OCTAVIA: I hoped that I would be able to work at the same capacity as before, which I now realize is idealistic. This happened two years ago; I’m still not working. I’ve only been able to do small projects here and there. It’s disappointing but I also know that if I push myself I’m going to do more damage. Every time I would like to work more, another issue comes up.
Sometimes, I feel like this is the prime of my cooking age and I’m missing it. A lot of things that cooking requires like working long hours, standing on your feet for long periods of time, are the same things that can also cause a lupus flare. And now, I’m also experiencing a number of other mobility issues.
I hope to get back to it soon, but I know it will look different. Right now, I’m on disability income and I’m thankful that it’s available but it’s also tough knowing that you want to work but you can’t. There are simple things I can no longer do right now, like standing on my tippy toes to reach something or it takes longer to put my socks on. Planning for my day takes much longer but I’m learning to know when to slow down and when to ask for help.
CHRIS-ANN: Do you feel like you still have the same support you had when you first got diagnosed?
OCTAVIA: Things definitely look different. I still have support from church family and close friends, but the nature of relationships have changed (distance, marriage etc.). My relationship with God has also grown a lot. He’s the only one that doesn’t fail you. I’m not saying this to point fingers either. As people, we all have the tendency to put our faith in things that are not perfect. I’ve matured a lot and learned to temper my expectations.
I’m not saying this to point fingers either. As people, we all have the tendency to put our faith in things that are not perfect. I’ve matured a lot and learned to temper my expectations.Tweet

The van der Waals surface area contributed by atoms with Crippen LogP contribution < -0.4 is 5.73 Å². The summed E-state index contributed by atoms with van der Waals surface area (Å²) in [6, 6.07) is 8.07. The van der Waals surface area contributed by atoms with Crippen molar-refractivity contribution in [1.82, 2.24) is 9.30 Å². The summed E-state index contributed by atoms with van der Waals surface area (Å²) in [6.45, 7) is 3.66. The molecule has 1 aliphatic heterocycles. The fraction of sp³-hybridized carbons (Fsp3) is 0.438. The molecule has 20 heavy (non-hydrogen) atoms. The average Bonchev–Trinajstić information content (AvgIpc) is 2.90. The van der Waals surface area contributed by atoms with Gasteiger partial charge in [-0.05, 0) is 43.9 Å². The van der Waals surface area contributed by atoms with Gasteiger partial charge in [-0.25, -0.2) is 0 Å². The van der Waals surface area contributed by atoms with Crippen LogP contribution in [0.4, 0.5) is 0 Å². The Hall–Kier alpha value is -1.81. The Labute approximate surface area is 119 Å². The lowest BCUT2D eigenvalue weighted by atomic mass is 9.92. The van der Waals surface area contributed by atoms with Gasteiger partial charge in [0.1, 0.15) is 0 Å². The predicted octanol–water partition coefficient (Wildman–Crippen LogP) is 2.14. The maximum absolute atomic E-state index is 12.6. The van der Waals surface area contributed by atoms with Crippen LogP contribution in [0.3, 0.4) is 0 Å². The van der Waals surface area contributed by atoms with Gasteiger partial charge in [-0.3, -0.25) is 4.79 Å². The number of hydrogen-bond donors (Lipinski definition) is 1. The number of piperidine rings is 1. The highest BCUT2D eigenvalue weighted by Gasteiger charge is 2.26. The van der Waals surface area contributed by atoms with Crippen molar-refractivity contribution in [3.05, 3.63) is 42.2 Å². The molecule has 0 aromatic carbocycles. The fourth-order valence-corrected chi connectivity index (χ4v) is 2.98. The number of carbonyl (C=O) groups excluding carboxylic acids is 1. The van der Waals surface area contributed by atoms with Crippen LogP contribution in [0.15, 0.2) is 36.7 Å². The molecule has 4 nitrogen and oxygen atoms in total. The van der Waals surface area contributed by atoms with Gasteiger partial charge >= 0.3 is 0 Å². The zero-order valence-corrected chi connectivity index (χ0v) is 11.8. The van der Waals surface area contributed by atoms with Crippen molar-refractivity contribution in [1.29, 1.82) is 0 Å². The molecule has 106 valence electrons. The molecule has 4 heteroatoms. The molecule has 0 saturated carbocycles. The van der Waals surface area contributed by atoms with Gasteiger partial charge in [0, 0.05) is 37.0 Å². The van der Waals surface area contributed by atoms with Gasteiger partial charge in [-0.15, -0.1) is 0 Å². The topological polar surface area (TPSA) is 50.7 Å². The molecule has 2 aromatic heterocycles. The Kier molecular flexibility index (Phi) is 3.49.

There are things I could complain about but I choose not to. It’s easy to go into a depressive, downward spiral. Instead, I’ve learned to be more intentional about relationships I want to keep and develop, and prioritize emotional health. I get together with people who make me laugh and I enjoy being around. I also want to be truthful. I don’t want to have the appearance that I’m okay when I’m not.
CHRIS-ANN: What would you say to someone else dealing with a disability?
OCTAVIA: To the person with the disability, I would say be thankful for what you can do. Don’t be afraid to separate yourself from negativity either. Try to get out of your surroundings and do something else: volunteer, get out into your community, do art classes, meet people, have conversations. I’ve spent time in facilities (hospital and rehab) and I see how alone people can feel. Find something that you like doing or that you’re good at.
CHRIS-ANN: As someone who is often fearful of offending someone dealing with disability, how are some ways to better connect?
Sympathize. Try to understand that sometimes people can’t do as much as they would like to do. Don’t compare your situation with theirs. Be sympathetic to what they’re feeling and what they’re expressing. Be vulnerable enough to acknowledge that their pain is real.Tweet
OCTAVIA: Sympathize. Try to understand that sometimes people can’t do as much as they would like to do. Notice the accessibility challenges around you. Visit more often if you can. Check in. Bring them a meal. Take them out. All of these things help with their recovery. Don’t compare your situation with theirs. Be sympathetic to what they’re feeling and what they’re expressing. Be vulnerable enough to acknowledge that their pain is real.